Cause and surgery for drooping eye
As people age, their eyelids are always drooping, which is defined as ptosis. Although ptosis occurs in both adults and children, the old account for a major portion. The fact is that if a person compares a recent photo of his or her face with one from 10 or 20 years ago, he or she may realize obvious drooping eyelid that has developed over these years.
Ptosis is barely noticeable on most old individuals caused by aging, injury or side effects from a cataract surgery. And the drooping upper eyelid may cover a major part of the eye so that normal vision will be affected. Severe lid droops require people to tilt their heads back to see under the lid or raise their eyebrows to lift eyelids.
Muscles that are responsible for lifting the eyelid are called levators. Abnormal facial anatomy may be unable to control these levator muscles and droopy eyelid is caused. As a result, the best solution to ptosis is a surgery that tightens levator muscles to lift eyelids. For severe droopy eyelid, another procedure can be conducted to attach your eyelid to the eyebrow so that the forehead muscles will substitute for levator muscles in lifting the eyelid. Your eyelids may be asymmetric and higher after a surgery. The selection of surgeon is important, since improper surgery may lead to disappointing eyelid appearance or undesirable dry eyes.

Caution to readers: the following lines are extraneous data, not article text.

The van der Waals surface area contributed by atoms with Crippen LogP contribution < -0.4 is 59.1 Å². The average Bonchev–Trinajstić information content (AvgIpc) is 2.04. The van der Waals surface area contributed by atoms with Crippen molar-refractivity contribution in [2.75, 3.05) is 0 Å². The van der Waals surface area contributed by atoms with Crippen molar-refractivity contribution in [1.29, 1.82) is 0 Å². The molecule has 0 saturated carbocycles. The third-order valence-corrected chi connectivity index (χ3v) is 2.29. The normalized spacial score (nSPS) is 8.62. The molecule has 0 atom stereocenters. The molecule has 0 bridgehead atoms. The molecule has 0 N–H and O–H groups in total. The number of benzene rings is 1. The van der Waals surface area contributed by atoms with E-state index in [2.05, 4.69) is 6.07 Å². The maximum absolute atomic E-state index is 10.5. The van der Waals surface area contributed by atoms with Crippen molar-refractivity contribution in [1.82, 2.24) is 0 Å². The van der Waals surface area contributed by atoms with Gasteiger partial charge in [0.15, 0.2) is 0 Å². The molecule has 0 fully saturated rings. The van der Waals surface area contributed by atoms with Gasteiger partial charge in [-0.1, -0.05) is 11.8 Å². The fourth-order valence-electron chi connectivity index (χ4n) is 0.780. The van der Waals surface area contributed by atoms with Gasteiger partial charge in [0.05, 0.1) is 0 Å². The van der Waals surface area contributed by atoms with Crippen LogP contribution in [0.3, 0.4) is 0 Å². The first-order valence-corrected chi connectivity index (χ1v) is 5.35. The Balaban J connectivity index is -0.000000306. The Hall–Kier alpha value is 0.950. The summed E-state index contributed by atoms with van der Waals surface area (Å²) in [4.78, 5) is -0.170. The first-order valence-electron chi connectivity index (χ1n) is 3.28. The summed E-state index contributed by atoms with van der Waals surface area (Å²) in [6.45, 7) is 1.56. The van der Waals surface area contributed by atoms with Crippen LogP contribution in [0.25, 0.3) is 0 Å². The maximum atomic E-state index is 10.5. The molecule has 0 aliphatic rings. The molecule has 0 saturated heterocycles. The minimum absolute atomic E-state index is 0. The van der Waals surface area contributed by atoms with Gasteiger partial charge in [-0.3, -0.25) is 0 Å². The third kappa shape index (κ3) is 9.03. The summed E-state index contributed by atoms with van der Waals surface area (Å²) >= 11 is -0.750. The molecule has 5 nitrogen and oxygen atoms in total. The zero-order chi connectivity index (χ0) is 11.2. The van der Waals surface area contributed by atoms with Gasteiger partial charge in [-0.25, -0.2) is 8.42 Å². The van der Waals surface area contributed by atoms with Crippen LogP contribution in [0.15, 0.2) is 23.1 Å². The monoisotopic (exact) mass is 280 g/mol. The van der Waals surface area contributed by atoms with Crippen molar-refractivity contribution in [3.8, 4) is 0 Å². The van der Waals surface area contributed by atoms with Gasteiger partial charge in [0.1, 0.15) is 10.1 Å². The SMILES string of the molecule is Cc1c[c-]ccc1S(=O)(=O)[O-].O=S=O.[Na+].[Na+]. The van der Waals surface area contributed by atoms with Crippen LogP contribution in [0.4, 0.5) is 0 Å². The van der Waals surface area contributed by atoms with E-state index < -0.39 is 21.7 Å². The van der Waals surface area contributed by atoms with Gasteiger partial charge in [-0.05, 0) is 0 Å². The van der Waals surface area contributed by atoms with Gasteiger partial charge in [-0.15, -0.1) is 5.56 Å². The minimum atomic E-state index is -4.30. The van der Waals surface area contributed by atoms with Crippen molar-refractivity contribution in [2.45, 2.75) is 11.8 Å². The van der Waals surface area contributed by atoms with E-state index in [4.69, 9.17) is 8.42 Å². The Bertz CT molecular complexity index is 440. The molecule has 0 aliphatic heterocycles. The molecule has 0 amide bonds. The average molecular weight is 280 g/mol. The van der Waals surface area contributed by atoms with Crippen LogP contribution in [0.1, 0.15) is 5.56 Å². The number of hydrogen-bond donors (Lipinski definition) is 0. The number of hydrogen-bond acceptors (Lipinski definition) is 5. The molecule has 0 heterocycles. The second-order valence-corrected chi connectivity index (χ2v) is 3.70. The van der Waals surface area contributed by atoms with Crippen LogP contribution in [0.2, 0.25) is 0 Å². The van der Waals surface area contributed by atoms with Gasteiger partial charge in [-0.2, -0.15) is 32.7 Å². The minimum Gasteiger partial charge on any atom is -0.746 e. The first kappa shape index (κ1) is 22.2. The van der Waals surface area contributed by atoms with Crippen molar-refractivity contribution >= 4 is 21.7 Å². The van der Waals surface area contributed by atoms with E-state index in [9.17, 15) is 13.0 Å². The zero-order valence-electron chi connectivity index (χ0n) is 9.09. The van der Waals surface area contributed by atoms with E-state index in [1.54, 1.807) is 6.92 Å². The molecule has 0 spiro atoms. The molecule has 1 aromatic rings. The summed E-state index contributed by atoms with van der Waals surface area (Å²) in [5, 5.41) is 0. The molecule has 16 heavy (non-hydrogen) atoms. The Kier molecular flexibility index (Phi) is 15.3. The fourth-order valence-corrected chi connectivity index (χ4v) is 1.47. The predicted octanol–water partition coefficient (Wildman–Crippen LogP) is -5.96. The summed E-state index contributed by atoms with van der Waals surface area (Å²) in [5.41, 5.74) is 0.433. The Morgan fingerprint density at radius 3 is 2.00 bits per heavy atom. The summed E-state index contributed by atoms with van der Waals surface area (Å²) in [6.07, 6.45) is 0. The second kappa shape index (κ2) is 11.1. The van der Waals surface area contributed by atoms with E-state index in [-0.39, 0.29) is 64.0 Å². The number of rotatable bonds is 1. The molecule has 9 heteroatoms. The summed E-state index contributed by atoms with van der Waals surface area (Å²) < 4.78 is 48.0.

There is also congenital ptosis. Children born with ptosis should visit ECP every year since their eyes are changing. They need early treatment for normal vision development. Untreated ptosis on children may lead to amblyopia or lifelong poor vision.
- How to treat ptosis without surgery?
- Can blepharoplasty cause ptosis?
- Can contact lenses cause ptosis?
- Can anxiety cause ptosis?
- How to know if you have ptosis ?
- Can wearing contacts cause ptosis?
- Using a eyepatch for Ptosis
- What kind of contact lenses can treat ptosis?
- Who can tell me how to hide ptosis?
- Can lack of sleep cause ptosis?